During his recent visit to Brazil, Pope Francis, head of the Roman Catholic Church, did something unprecedented. The Pontiff met with a representative of the Candomblé faith, the first time a Catholic Pope has ever done so. “At odds since colonial times, Catholicism and Afro-Brazilian religions have embarked on a process of mutual acceptance. Pope Francis added words and gestures to this reconciliation of two groups that share a common interest: confronting the growth of evangelical and neo-Pentecostal churches. The photo of Francis wearing a “cocar” headdress given to him by Ubiraí, a Pataxó Indian, went around the world. Ivanir dos Santos, a “babalawo” or priest of the Afro-Brazilian candomblé religion, was also received by the pope in the Municipal Theatre of Rio de Janeiro as part of the rapprochement between the Catholic Church and other creeds and cultures during his Jul. 22-28 visit to Brazil.
No matter what your belief system a whole lot of people are kicking off their holiday shopping today (or really, really, early this morning). Black Friday, Small Business Saturday, Cyber Monday, all initiatives to get people to spend their money early, to trigger that flood of commerce that many businesses, both small and large, depend on to survive. However, I believe this is also a great time to think about how the money you spend now could be used to help build important projects within the larger interconnected Pagan community. Perhaps a donation made in honor of a local elder, teacher, or friend who is active in building and supporting Pagan infrastructure. A bright and ongoing success story in the Pagan community has been the utilization of crowd-funding sites like IndieGoGo and Kickstarter to collectively raise funds for important projects.Starhawk raised over $75,000 dollars to help fund a pitch-reel in order get a feature film based on her book “The Fifth Sacred Thing” made. Peter Dybing helped raise $30,000 dollars for Doctors Without Borders in the wake of the 2011 Japan earthquake and tsunami.
There are lots of articles and essays of interest to modern Pagans out there, sometimes more than I can write about in-depth in any given week. So The Wild Hunt must unleash the hounds in order to round them all up. The case of Forsyth County, North Carolina v. Joyner, which ultimately ruled that opening invocations and prayers before government bodies cannot be overwhelmingly sectarian in nature, is now being used to challenge the sectarian prayers in North Carolina’s State Legislature. The ACLU is threatening litigation if North Carolina doesn’t change its policy. As I’ve pointed out here before, this case rests heavily on precedents involving Pagans who’ve challenged government invocation policies.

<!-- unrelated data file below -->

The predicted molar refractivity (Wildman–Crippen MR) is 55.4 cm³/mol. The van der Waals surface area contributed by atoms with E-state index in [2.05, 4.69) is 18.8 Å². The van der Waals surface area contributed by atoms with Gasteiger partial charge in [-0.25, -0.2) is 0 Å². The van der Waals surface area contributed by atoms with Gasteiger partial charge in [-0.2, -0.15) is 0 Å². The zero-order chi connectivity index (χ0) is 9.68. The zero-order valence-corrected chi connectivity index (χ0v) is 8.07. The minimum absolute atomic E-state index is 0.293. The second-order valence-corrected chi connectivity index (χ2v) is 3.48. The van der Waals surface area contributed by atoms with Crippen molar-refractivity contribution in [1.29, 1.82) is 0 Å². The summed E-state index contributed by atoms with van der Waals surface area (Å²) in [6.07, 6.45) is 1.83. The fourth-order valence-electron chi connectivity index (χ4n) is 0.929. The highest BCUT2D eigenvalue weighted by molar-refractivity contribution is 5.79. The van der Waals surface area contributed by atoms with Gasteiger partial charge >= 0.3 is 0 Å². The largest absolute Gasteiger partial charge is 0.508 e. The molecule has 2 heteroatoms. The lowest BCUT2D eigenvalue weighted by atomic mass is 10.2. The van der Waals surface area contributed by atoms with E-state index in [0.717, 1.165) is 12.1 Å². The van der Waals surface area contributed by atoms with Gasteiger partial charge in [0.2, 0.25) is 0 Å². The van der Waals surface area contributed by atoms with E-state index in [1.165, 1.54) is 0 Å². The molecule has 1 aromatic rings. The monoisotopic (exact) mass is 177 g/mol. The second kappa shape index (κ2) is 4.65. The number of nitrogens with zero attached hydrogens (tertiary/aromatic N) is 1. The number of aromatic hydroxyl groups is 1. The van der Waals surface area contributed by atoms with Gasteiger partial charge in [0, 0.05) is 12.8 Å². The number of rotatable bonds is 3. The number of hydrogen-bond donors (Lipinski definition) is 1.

Top Story: Jon Lee Anderson of the Guardian brings us a riveting look at the massively violent drug wars raging in Rio’s favelas, where over 5000 people were murdered last year, and police-affiliated militias can be as deadly as the gangs. While exploring the question of if this situation can be reversed, and the culture of these gangs, Anderson focuses on Fernandinho, a gang-leader who converted to evangelical Christianity in 2007 and melds Christian morals with the violence of his trade. “On 20 August 2007, a banner headline of the Rio tabloid Meia Hora said: “Thug beheads those who don’t follow his rules”, and underneath, “Fernandinho Guarabu, Dendê’s boss, uses an axe to execute his victims. The evangelical trafficker forbids even macumba in the favela.” (Macumba refers to one of the country’s African-derived religions, along with Umbanda and Candomblé, which strict evangelicals see as little more than witchcraft.) That same day, in the broadsheet O Dia, this report appeared: “In spite of his violence, the ‘word of God’ must always be propagated, sometimes in a radical way. Guarabu has supposedly banned Umbanda and Candomblé rituals, as well as spiritualist séances.
If the last twenty years have been a large “coming out” party for the various forms of modern Paganism, the next twenty may be focused on Yoruba and the African diasporic religions entering the mainstream consciousness. A sign of this can be seen in a bit of journalistic synchronicity, as two papers, one on the West coast and one on the East coast, talk about events involving Orisha veneration. We start off with the Press-Enterprise’s coverage of the 7th annual Ifa Festival near San Bernardino, California.”The sounds of chanting, drumming and traditional West African music streamed Saturday afternoon from a backyard near San Bernardino, as about 100 people gathered for the biggest festival of the Orisa religion in southern California … The afternoon began with prayers, chanting and devotional drumming in a large bamboo-walled shrine in the couple’s yard. The prayers were to Orisa spirits, conduits to communicate with Olodumare, the name for God in the Yoruba language of West Africa.